Faramir had first heard the prophetic words in a dream the night before the fierce battle at the bridge in ruined Osgiliath. For many nights after the dream had returned to trouble him. Boromir, too, had seen it one night as he slept. In the dream, he had been standing on a high wall of the City, looking outwards. The eastern sky began to grow dark and the sound of thunder growled in the distance. To the west, a pale light could be seen, but faintly, and out of that light a voice spoke:
Seek for the Sword that was broken: In Imaldris it dwells; There shall be counsels taken Stronger than Morgul-spells. There shall be shown a token That Doom is near at hand, For Isildur's Bane shall waken, And the Halfling forth shall stand.
Their father had seemed reluctant to commit himself when they went before him for counsel. He knew little that was helpful except that the place named was a northern dale where lived Elvish lords, the chief of whom was named Elrond. If he had any thoughts about the broken Sword or Isildur's bane, he did not share them. Faramir had been eager to follow the dream, to be the one to undertake the mission to find the answer to the riddle. But Boromir would not allow it. Boromir had no doubts about Faramir's ability, nor did he question his right as the one who had received the dream-message. He would trust his very life to Faramir, but he would not allow Faramir to risk his own life if he himself were still able to undertake such a mission. Boromir would allow no one else to undertake the quest. He was the elder, it was for him to go. Though it went against the grain for him to seek aid outside of Gondor in their time of trouble, Boromir was wise enough to know that Gondor desperately needed help in its fight with Mordor and its minions. That help was being offered, in some mysterious way, and it would be a fool's policy to ignore it.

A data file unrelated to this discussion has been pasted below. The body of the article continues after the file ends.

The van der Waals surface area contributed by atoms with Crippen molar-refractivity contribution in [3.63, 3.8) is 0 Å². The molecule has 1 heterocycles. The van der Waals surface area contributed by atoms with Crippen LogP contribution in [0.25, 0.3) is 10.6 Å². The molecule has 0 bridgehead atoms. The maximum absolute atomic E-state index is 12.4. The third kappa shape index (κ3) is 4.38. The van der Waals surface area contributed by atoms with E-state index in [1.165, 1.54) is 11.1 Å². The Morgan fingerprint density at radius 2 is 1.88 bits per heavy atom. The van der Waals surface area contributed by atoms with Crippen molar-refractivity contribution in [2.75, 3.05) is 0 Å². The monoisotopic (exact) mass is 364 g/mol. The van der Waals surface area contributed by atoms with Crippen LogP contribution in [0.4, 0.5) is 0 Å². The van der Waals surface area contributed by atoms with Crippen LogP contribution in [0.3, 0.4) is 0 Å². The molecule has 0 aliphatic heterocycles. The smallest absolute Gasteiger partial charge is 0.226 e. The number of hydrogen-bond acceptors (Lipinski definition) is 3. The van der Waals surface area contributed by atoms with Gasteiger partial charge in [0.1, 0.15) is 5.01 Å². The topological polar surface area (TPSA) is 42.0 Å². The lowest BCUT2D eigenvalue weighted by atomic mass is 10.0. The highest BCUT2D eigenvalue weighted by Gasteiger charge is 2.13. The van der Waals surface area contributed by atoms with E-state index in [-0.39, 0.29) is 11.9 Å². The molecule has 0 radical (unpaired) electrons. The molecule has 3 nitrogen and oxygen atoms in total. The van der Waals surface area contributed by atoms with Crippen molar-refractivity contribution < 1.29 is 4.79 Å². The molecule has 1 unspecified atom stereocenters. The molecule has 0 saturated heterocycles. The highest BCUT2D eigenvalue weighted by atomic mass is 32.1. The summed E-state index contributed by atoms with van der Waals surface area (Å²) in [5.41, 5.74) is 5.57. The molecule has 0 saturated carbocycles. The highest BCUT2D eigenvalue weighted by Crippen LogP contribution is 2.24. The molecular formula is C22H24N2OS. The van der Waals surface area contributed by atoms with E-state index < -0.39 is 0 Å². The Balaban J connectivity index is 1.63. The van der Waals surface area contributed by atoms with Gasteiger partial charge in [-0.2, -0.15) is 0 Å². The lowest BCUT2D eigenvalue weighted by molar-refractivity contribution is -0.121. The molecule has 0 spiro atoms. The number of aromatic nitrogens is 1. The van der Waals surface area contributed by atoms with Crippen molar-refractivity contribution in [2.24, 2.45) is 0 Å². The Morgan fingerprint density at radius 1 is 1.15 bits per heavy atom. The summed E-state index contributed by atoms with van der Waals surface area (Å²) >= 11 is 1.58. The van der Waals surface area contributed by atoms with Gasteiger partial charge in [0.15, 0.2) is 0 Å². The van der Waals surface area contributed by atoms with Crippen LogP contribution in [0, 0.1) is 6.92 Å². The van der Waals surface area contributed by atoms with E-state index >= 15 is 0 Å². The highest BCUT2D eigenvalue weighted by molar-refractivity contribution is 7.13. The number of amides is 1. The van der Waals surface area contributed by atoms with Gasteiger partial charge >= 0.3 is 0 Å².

The thought of Mordor brought a chill with it, and Boromir looked around warily. He had been lost in thought and had not been paying attention to his surroundings. He had better keep his mind on the road ahead. He would soon be coming to the border of Gondor and Rohan and he would have to be on his guard. He had heard that all was not well there with the King; he hoped it was not true. The road passed through that area of Rohan known as Eastfold, under the leadership of Eomer, Third Marshal of the Riddermark. He was known in Minas Tirith as a valiant man and leader, so the road ahead would be safe enough for awhile. Still, it was never a good idea to let one's attention wander when traveling far from home. Boromir reined in his horse and stood up in the stirrups to get a better look at the road and the plains around him. Dusk was darkening the fields ahead but he could still see off in the distance the glimmer of the last rays of the sun on water: the Mering Stream, it must be, the River Glanhir as it was called on his old maps. That river marked the border of Gondor and Rohan. He would be there before night fell if he rode hard; surely there would be a border patrol there to guide him to a place where he could change horses, renew his supplies, and show his map. Patting his horse's neck, he urged him on to a gallop, and riding hard, left the land of Gondor behind.